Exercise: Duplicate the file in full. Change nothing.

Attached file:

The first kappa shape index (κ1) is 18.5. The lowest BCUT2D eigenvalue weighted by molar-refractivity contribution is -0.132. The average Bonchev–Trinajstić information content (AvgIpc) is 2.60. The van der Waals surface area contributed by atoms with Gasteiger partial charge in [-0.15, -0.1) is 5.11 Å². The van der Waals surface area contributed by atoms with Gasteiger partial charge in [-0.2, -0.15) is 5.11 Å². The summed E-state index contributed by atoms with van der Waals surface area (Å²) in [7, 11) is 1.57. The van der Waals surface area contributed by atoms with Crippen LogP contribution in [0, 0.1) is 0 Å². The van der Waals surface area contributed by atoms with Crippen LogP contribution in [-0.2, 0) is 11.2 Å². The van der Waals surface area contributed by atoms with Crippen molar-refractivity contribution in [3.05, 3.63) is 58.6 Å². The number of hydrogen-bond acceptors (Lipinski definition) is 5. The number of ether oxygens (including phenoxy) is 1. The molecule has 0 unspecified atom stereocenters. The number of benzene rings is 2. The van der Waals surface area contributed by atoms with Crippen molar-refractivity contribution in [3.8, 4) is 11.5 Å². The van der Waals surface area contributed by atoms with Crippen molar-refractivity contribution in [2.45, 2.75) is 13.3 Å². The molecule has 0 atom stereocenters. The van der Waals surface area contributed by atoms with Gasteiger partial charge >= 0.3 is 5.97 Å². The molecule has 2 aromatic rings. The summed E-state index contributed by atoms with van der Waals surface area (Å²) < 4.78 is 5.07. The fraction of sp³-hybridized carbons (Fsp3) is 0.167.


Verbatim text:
The first kappa shape index (κ1) is 18.5. The lowest BCUT2D eigenvalue weighted by molar-refractivity contribution is -0.132. The average Bonchev–Trinajstić information content (AvgIpc) is 2.60. The van der Waals surface area contributed by atoms with Gasteiger partial charge in [-0.15, -0.1) is 5.11 Å². The van der Waals surface area contributed by atoms with Gasteiger partial charge in [-0.2, -0.15) is 5.11 Å². The summed E-state index contributed by atoms with van der Waals surface area (Å²) in [7, 11) is 1.57. The van der Waals surface area contributed by atoms with Crippen LogP contribution in [0, 0.1) is 0 Å². The van der Waals surface area contributed by atoms with Crippen LogP contribution in [-0.2, 0) is 11.2 Å². The van der Waals surface area contributed by atoms with Crippen molar-refractivity contribution in [3.05, 3.63) is 58.6 Å². The number of hydrogen-bond acceptors (Lipinski definition) is 5. The number of ether oxygens (including phenoxy) is 1. The molecule has 0 unspecified atom stereocenters. The number of benzene rings is 2. The van der Waals surface area contributed by atoms with Crippen molar-refractivity contribution in [3.8, 4) is 11.5 Å². The van der Waals surface area contributed by atoms with Crippen molar-refractivity contribution in [2.45, 2.75) is 13.3 Å². The molecule has 0 atom stereocenters. The van der Waals surface area contributed by atoms with Gasteiger partial charge >= 0.3 is 5.97 Å². The molecule has 2 aromatic rings. The summed E-state index contributed by atoms with van der Waals surface area (Å²) < 4.78 is 5.07. The fraction of sp³-hybridized carbons (Fsp3) is 0.167.